• Gherkins – small or large ones sliced
  • Silver-skin onions
  • Cooked prawns or shrimps,
  • Cooked asparagus spears or slices
  • Tomatoes – quartered
  • Cooked or smoked meats – chopped or in little slices
  • Dusted with a little sweet paprika.

Now is the time to be a little creative with the decoration – I tend to do rows of the different ingredients and dust with sweet paprika at the end.

(For smaller gatherings sometimes the mixture is placed in a bowl and the eggs and gherkins etc are just placed on top)

Other Salads

One day we went to a neighbour’s house for a BBQ and koudeschotel was one of the dishes served with the grilled meats.

We were also served the following two lovely salads –

Cabbage & Pineapple Salad

Ingredients

  • Small white cabbage
  • 8 rings of fresh or tinned in juice pineapple
  • 50 – 80g of raisins

Method

  • Soak the raisins in pineapple juice for at least 30 minutes
  • Shred and chop the cabbage
  • Chop the pineapple rings into small pieces
  • Mix the cabbage, pineapple and the raisins in juice together

Salad with Smoked Salmon & Capers

Ingredients

  • Crunchy lettuce such as Cos or  Little Gem – I used a Red Little Gem
  • 100g Smoked Salmon
  • 2 or 3 sticks of celery – finely sliced
  • 1 tablespoon of capers
  • 100g of cooked small sized pasta
  • Juice of half a lemon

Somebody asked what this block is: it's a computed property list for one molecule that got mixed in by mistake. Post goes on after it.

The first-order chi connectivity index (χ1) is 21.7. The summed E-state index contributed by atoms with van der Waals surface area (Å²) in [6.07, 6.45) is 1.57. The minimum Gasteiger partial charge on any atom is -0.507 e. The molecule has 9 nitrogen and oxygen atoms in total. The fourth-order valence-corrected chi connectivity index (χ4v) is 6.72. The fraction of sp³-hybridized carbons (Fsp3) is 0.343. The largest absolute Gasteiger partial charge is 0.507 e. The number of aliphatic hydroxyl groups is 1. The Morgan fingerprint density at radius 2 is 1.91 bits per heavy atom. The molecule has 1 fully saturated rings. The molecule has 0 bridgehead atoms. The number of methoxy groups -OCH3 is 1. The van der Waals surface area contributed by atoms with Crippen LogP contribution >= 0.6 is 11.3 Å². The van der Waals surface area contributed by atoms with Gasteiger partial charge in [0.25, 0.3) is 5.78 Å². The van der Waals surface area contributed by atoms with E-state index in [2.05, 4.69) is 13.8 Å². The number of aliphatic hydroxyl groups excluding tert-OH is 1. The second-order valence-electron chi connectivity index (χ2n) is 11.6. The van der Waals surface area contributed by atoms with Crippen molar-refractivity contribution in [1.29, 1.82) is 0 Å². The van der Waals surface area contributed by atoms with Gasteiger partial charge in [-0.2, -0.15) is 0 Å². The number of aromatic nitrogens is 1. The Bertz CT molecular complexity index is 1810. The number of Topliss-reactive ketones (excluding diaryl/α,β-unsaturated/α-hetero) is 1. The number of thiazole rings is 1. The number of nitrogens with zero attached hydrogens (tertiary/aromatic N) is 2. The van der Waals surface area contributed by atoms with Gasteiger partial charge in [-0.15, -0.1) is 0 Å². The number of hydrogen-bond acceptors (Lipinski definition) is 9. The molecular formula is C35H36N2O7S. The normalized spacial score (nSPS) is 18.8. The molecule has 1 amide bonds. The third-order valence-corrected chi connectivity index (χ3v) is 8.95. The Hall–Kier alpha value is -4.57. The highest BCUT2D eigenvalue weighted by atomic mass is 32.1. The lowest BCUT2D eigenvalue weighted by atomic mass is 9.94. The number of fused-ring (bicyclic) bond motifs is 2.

• Ground black pepper

Method

  • Hand tear the lettuce into medium sized pieces.
  • Chop the smoked salmon into small pieces.
  • Mix the smoked salmon, capers and pasta together and
  • Mix this with the lettuce.
  • Pour the lemon juice over this and mix.
  • Season with black pepper.
  • Extra salt should not be needed because of the capers & smoked salmon.

 

You could serve this as a starter using a few lettuce leaves as a bed on each plate with the smoked salmon mixture in the centre.

Kopytka z serem- Cheesy Potato Dumplings

I wrote about kopytka – Polish potato dumplings a good while back.

Since then I have tried another version which uses cheese as well as potatoes.

Traditional recipes use twaróg – Polish curd cheese – I have found that crumbly, white, mild, English cheeses such as: Cheshire, Lancashire or Wensleydale are also good.

Whilst looking at many recipes, I saw that the proportions of boiled potatoes to cheese varied greatly.

I have gone for roughly equal weights of boiled starchy potatoes to cheese.